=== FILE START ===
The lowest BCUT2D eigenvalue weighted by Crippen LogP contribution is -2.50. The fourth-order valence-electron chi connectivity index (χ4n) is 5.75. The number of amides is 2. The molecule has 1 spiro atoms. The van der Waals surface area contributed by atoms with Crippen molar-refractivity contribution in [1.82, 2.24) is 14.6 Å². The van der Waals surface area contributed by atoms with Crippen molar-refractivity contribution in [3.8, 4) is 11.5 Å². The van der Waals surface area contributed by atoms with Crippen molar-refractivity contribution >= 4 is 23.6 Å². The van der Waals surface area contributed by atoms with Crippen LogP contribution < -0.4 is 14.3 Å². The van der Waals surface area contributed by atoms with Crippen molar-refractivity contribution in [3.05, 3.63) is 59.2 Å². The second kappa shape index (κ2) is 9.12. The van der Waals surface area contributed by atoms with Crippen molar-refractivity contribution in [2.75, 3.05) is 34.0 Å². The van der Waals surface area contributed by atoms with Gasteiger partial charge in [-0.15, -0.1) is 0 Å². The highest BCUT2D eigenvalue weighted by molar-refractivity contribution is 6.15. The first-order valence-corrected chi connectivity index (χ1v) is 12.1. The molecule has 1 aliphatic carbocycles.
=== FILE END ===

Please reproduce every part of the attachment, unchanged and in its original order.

The lowest BCUT2D eigenvalue weighted by Crippen LogP contribution is -2.50. The fourth-order valence-electron chi connectivity index (χ4n) is 5.75. The number of amides is 2. The molecule has 1 spiro atoms. The van der Waals surface area contributed by atoms with Crippen molar-refractivity contribution in [1.82, 2.24) is 14.6 Å². The van der Waals surface area contributed by atoms with Crippen molar-refractivity contribution in [3.8, 4) is 11.5 Å². The van der Waals surface area contributed by atoms with Crippen molar-refractivity contribution >= 4 is 23.6 Å². The van der Waals surface area contributed by atoms with Crippen LogP contribution < -0.4 is 14.3 Å². The van der Waals surface area contributed by atoms with Crippen molar-refractivity contribution in [3.05, 3.63) is 59.2 Å². The second kappa shape index (κ2) is 9.12. The van der Waals surface area contributed by atoms with Crippen molar-refractivity contribution in [2.75, 3.05) is 34.0 Å². The van der Waals surface area contributed by atoms with Gasteiger partial charge in [-0.15, -0.1) is 0 Å². The highest BCUT2D eigenvalue weighted by molar-refractivity contribution is 6.15. The first-order valence-corrected chi connectivity index (χ1v) is 12.1. The molecule has 1 aliphatic carbocycles.